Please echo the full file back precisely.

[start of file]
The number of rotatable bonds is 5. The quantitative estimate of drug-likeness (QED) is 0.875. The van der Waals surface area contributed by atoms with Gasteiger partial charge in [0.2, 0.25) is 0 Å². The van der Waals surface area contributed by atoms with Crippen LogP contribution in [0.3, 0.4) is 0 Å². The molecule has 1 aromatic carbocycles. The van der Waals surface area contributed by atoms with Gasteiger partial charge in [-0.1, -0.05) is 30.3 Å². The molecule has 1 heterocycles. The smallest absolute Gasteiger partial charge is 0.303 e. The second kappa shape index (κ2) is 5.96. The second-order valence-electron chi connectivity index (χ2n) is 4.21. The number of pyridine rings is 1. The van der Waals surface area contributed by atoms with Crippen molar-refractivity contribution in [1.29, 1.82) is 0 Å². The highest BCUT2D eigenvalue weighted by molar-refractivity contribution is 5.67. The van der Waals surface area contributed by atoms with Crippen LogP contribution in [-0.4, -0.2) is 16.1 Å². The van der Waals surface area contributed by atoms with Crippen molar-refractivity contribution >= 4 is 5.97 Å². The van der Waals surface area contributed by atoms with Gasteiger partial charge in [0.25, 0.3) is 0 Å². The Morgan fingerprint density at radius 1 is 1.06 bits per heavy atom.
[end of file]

The number of rotatable bonds is 5. The quantitative estimate of drug-likeness (QED) is 0.875. The van der Waals surface area contributed by atoms with Gasteiger partial charge in [0.2, 0.25) is 0 Å². The van der Waals surface area contributed by atoms with Crippen LogP contribution in [0.3, 0.4) is 0 Å². The molecule has 1 aromatic carbocycles. The van der Waals surface area contributed by atoms with Gasteiger partial charge in [-0.1, -0.05) is 30.3 Å². The molecule has 1 heterocycles. The smallest absolute Gasteiger partial charge is 0.303 e. The second kappa shape index (κ2) is 5.96. The second-order valence-electron chi connectivity index (χ2n) is 4.21. The number of pyridine rings is 1. The van der Waals surface area contributed by atoms with Crippen molar-refractivity contribution in [1.29, 1.82) is 0 Å². The highest BCUT2D eigenvalue weighted by molar-refractivity contribution is 5.67. The van der Waals surface area contributed by atoms with Crippen LogP contribution in [-0.4, -0.2) is 16.1 Å². The van der Waals surface area contributed by atoms with Crippen molar-refractivity contribution >= 4 is 5.97 Å². The van der Waals surface area contributed by atoms with Gasteiger partial charge in [0.25, 0.3) is 0 Å². The Morgan fingerprint density at radius 1 is 1.06 bits per heavy atom.